Caught on Tape: The Hindenburg's Fiery Demise

The Vault
Historical Treasures, Oddities, And Delights
May 6 2013 11:00 AM

Caught on Tape: The Hindenburg's Fiery Demise

The Vault is Slate's new history blog. Like us on Facebook; follow us on Twitter @slatevault; find us on Tumblr. Find out more about what this space is all about here.

On May 6, 1937, the German airship Hindenburg exploded in New Jersey, after more than thirty successful transatlantic trips. That day, a combination of unfortunate events (a storm that charged the ship with static electricity and a mechanical failure that led to a hydrogen leak) caused a disaster that would effectively end the promising practice of travel by airship.

You won’t see flames for the first three minutes of this newsreel footage of the event. But those minutes, which show a previous successful trip, are fascinating.

Advertisement

We get shots of the majestic airship sailing over Manhattan, a swastika on its tail. Hovering over the landing field, the ship vents water (used for ballast). The ground crew lashes ropes onto the basket and walks the ship toward the docking station, looking like ambitious ants carrying a large crumb of bread.

At about the 3-minute mark in this clip, the footage of the disastrous docking begins. The ship goes up in flames with astonishing speed. Very quickly, we can see the skeletal framework of the dirigible; soon, that framework collapses in a heap.

Of the 97 people on board, only 35 people died (as well as one person on the ground). Given the inferno, how was this possible? In the footage of the previous flight, we can see people looking out of the windows on the sides of the ship. The survivors of the disaster of May 6 were similarly positioned, on the deck nearest the promenade windows; they jumped out and ran away before the ship was engulfed in flames.

Thanks to the Public Domain Review for flagging this footage.

Rebecca Onion, who runs Slate’s history blog The Vault, is a writer and academic living in Ohio. Follow her on Twitter.

TODAY IN SLATE

Culturebox

The Ebola Story

How our minds build narratives out of disaster.

The Budget Disaster That Completely Sabotaged the WHO’s Response to Ebola

PowerPoint Is the Worst, and Now It’s the Latest Way to Hack Into Your Computer

The Shooting Tragedies That Forged Canada’s Gun Politics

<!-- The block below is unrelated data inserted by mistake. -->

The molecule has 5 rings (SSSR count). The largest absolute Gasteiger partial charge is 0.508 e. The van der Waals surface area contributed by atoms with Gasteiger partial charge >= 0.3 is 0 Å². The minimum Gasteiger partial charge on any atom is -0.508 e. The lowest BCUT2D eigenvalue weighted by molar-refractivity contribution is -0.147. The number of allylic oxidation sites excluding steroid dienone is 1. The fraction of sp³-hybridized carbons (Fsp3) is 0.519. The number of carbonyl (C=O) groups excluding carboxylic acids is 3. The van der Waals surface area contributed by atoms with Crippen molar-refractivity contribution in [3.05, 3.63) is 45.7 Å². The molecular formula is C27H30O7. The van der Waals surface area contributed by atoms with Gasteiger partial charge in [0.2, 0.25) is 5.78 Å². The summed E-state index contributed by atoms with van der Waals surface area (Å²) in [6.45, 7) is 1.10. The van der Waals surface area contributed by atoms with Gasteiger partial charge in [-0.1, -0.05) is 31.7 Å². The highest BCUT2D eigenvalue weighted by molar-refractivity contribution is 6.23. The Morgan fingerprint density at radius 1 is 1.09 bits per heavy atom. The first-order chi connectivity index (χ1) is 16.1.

A Highly Unscientific Ranking of Crazy-Old German Beers

Education

Welcome to 13th Grade!

Some high schools are offering a fifth year. That’s a great idea.

Culturebox

The Actual World

“Mount Thoreau” and the naming of things in the wilderness.

Want Kids to Delay Sex? Let Planned Parenthood Teach Them Sex Ed.

Would You Trust Walmart to Provide Your Health Care? (You Should.)

  News & Politics
Politics
Oct. 22 2014 9:42 PM Landslide Landrieu Can the Louisiana Democrat use the powers of incumbency to save herself one more time?
  Business
Continuously Operating
Oct. 22 2014 2:38 PM Crack Open an Old One A highly unscientific evaluation of Germany’s oldest breweries.
  Life
Dear Prudence
Oct. 23 2014 6:00 AM Monster Kids from poorer neighborhoods keep coming to trick-or-treat in mine. Do I have to give them candy?
  Double X
The XX Factor
Oct. 22 2014 4:27 PM Three Ways Your Text Messages Change After You Get Married
  Slate Plus
Tv Club
Oct. 22 2014 5:27 PM The Slate Walking Dead Podcast A spoiler-filled discussion of Episodes 1 and 2.
  Arts
Culturebox
Oct. 22 2014 11:54 PM The Actual World “Mount Thoreau” and the naming of things in the wilderness.
  Technology
Future Tense
Oct. 22 2014 5:33 PM One More Reason Not to Use PowerPoint: It’s The Gateway for a Serious Windows Vulnerability
  Health & Science
Bad Astronomy
Oct. 23 2014 7:30 AM Our Solar System and Galaxy … Seen by an Astronaut
  Sports
Sports Nut
Oct. 20 2014 5:09 PM Keepaway, on Three. Ready—Break! On his record-breaking touchdown pass, Peyton Manning couldn’t even leave the celebration to chance.